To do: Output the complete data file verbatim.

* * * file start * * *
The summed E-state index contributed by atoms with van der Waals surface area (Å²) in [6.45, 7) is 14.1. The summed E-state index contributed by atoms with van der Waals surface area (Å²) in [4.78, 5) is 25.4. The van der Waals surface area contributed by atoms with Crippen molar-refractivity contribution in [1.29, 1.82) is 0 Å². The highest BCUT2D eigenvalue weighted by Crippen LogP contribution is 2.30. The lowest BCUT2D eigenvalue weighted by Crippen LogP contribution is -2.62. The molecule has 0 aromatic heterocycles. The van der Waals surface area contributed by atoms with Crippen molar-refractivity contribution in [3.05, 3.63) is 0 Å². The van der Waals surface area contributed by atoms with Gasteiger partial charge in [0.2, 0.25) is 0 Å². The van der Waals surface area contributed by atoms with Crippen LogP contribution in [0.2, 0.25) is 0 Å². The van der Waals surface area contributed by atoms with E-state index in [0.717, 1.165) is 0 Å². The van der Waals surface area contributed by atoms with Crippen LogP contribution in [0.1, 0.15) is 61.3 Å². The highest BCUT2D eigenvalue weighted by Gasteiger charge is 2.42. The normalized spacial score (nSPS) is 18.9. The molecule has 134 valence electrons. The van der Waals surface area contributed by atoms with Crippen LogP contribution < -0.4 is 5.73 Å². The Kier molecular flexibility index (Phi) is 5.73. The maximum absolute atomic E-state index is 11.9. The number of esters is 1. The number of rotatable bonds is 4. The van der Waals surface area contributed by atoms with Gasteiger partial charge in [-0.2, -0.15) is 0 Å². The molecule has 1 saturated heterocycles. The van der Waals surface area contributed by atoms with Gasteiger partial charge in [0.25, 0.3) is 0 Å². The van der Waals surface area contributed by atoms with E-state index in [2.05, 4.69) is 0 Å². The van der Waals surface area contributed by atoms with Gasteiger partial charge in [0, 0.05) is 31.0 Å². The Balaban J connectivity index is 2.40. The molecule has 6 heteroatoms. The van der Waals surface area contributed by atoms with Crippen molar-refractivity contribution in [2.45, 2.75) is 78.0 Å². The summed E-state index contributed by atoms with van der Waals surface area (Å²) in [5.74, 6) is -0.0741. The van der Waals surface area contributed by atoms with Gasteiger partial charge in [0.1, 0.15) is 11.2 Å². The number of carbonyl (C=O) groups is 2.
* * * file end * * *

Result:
The summed E-state index contributed by atoms with van der Waals surface area (Å²) in [6.45, 7) is 14.1. The summed E-state index contributed by atoms with van der Waals surface area (Å²) in [4.78, 5) is 25.4. The van der Waals surface area contributed by atoms with Crippen molar-refractivity contribution in [1.29, 1.82) is 0 Å². The highest BCUT2D eigenvalue weighted by Crippen LogP contribution is 2.30. The lowest BCUT2D eigenvalue weighted by Crippen LogP contribution is -2.62. The molecule has 0 aromatic heterocycles. The van der Waals surface area contributed by atoms with Crippen molar-refractivity contribution in [3.05, 3.63) is 0 Å². The van der Waals surface area contributed by atoms with Gasteiger partial charge in [0.2, 0.25) is 0 Å². The van der Waals surface area contributed by atoms with Crippen LogP contribution in [0.2, 0.25) is 0 Å². The van der Waals surface area contributed by atoms with E-state index in [0.717, 1.165) is 0 Å². The van der Waals surface area contributed by atoms with Crippen LogP contribution in [0.1, 0.15) is 61.3 Å². The highest BCUT2D eigenvalue weighted by Gasteiger charge is 2.42. The normalized spacial score (nSPS) is 18.9. The molecule has 134 valence electrons. The van der Waals surface area contributed by atoms with Crippen LogP contribution < -0.4 is 5.73 Å². The Kier molecular flexibility index (Phi) is 5.73. The maximum absolute atomic E-state index is 11.9. The number of esters is 1. The number of rotatable bonds is 4. The van der Waals surface area contributed by atoms with Gasteiger partial charge in [-0.2, -0.15) is 0 Å². The molecule has 1 saturated heterocycles. The van der Waals surface area contributed by atoms with Gasteiger partial charge in [0.25, 0.3) is 0 Å². The van der Waals surface area contributed by atoms with E-state index in [2.05, 4.69) is 0 Å². The van der Waals surface area contributed by atoms with Gasteiger partial charge in [0, 0.05) is 31.0 Å². The Balaban J connectivity index is 2.40. The molecule has 6 heteroatoms. The van der Waals surface area contributed by atoms with Crippen molar-refractivity contribution in [2.45, 2.75) is 78.0 Å². The summed E-state index contributed by atoms with van der Waals surface area (Å²) in [5.74, 6) is -0.0741. The van der Waals surface area contributed by atoms with Gasteiger partial charge in [0.1, 0.15) is 11.2 Å². The number of carbonyl (C=O) groups is 2.